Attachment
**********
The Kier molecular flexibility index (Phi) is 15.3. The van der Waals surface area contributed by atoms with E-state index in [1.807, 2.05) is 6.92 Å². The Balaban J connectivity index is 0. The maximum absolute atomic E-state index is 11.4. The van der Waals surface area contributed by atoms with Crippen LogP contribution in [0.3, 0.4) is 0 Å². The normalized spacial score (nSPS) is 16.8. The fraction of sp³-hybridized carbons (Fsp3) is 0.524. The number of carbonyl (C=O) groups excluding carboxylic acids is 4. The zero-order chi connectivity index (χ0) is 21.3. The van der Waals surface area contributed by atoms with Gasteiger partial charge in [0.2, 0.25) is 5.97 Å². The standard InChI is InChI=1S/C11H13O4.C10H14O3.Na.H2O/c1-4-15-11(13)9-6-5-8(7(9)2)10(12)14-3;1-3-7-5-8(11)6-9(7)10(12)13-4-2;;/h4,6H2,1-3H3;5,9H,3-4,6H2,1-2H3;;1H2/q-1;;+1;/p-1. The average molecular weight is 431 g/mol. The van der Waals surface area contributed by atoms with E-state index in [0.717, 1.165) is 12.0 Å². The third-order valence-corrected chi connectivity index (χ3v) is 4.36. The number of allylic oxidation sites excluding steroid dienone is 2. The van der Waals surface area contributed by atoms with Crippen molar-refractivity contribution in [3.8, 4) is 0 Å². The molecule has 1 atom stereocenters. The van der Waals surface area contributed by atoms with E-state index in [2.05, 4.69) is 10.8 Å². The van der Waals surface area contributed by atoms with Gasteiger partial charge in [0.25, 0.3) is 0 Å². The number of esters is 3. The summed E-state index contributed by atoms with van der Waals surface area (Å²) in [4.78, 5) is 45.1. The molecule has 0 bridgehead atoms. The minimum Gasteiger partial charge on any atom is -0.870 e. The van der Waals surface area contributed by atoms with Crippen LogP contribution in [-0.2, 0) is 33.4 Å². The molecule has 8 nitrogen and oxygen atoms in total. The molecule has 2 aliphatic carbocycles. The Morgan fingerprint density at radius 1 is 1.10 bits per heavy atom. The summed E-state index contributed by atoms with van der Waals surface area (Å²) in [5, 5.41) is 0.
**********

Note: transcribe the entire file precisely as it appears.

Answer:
The Kier molecular flexibility index (Phi) is 15.3. The van der Waals surface area contributed by atoms with E-state index in [1.807, 2.05) is 6.92 Å². The Balaban J connectivity index is 0. The maximum absolute atomic E-state index is 11.4. The van der Waals surface area contributed by atoms with Crippen LogP contribution in [0.3, 0.4) is 0 Å². The normalized spacial score (nSPS) is 16.8. The fraction of sp³-hybridized carbons (Fsp3) is 0.524. The number of carbonyl (C=O) groups excluding carboxylic acids is 4. The zero-order chi connectivity index (χ0) is 21.3. The van der Waals surface area contributed by atoms with Gasteiger partial charge in [0.2, 0.25) is 5.97 Å². The standard InChI is InChI=1S/C11H13O4.C10H14O3.Na.H2O/c1-4-15-11(13)9-6-5-8(7(9)2)10(12)14-3;1-3-7-5-8(11)6-9(7)10(12)13-4-2;;/h4,6H2,1-3H3;5,9H,3-4,6H2,1-2H3;;1H2/q-1;;+1;/p-1. The average molecular weight is 431 g/mol. The van der Waals surface area contributed by atoms with E-state index in [0.717, 1.165) is 12.0 Å². The third-order valence-corrected chi connectivity index (χ3v) is 4.36. The number of allylic oxidation sites excluding steroid dienone is 2. The van der Waals surface area contributed by atoms with Crippen molar-refractivity contribution in [3.8, 4) is 0 Å². The molecule has 1 atom stereocenters. The van der Waals surface area contributed by atoms with E-state index in [2.05, 4.69) is 10.8 Å². The van der Waals surface area contributed by atoms with Gasteiger partial charge in [0.25, 0.3) is 0 Å². The number of esters is 3. The summed E-state index contributed by atoms with van der Waals surface area (Å²) in [4.78, 5) is 45.1. The molecule has 0 bridgehead atoms. The minimum Gasteiger partial charge on any atom is -0.870 e. The van der Waals surface area contributed by atoms with Crippen LogP contribution in [-0.2, 0) is 33.4 Å². The molecule has 8 nitrogen and oxygen atoms in total. The molecule has 2 aliphatic carbocycles. The Morgan fingerprint density at radius 1 is 1.10 bits per heavy atom. The summed E-state index contributed by atoms with van der Waals surface area (Å²) in [5, 5.41) is 0.